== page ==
TEXAS, USA — This story will be updated with new developments Monday.
Texans are being asked to reduce their electric use as much as possible for the rest of the week as more plants were offline than typically expected, according to ERCOT. But no rolling outages were anticipated as Texans continued to conserve energy Monday afternoon, ERCOT officials said.
The conservation request is expected to last through Friday, June 18. At one point Monday, electric demand was predicted to outpace supply as temperatures soar into the triple digits throughout the state, data from the Electric Reliability Council of Texas showed.
At an afternoon news conference, ERCOT officials said it's unlikely that rolling outages would be needed at this time. They said the issue is not due to transmitting power across the state, but rather an unexpected amount of equipment that was offline, triggered by generation owners themselves and their resources.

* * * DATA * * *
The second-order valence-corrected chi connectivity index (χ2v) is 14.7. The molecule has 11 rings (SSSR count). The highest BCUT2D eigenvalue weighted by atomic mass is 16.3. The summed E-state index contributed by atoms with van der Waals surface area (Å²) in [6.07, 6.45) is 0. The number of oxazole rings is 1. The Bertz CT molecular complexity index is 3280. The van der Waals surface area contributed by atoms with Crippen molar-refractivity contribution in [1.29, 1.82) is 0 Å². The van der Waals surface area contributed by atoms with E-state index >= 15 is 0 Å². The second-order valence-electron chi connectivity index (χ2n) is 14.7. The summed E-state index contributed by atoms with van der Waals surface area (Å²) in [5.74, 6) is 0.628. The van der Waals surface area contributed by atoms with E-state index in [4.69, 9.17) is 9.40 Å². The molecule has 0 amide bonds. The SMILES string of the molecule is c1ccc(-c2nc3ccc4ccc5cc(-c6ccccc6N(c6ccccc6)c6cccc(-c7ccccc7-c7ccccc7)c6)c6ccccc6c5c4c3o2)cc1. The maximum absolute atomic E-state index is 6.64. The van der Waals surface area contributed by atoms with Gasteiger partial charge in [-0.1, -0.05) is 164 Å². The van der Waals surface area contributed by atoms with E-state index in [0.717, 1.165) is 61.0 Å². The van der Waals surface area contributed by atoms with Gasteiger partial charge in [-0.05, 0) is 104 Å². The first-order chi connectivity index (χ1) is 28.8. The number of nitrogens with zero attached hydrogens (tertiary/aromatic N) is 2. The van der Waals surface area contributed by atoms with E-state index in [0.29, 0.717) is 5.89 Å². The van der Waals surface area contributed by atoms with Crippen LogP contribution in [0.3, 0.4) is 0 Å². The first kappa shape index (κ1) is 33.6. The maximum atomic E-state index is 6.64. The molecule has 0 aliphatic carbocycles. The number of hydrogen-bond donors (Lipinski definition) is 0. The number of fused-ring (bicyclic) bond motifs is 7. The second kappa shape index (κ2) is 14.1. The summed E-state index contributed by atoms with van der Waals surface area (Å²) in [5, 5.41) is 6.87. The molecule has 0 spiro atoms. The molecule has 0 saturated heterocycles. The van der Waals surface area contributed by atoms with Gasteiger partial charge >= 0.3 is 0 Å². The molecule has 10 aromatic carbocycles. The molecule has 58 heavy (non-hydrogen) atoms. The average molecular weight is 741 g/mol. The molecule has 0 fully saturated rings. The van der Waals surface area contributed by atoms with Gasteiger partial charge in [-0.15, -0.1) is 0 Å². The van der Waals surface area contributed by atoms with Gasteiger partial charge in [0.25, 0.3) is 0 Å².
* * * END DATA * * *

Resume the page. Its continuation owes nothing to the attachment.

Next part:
There were 12,178 megawatts of electrical generation offline Monday, including 9,066 thermal (gas or coal) and 3,112 megawatts of renewable energy (wind or solar), said Warren Lasher, Senior Director of System Planning at ERCOT. Typically on a hot summer day, one megawatt can power 200 homes.
Variability of output from wind and solar are well known, but "what is dramatically inconsistent is the forced outages in the thermal fleet," Lasher said during the news conference. He said these outages Monday are three to four times the outages typically seen at this time of year.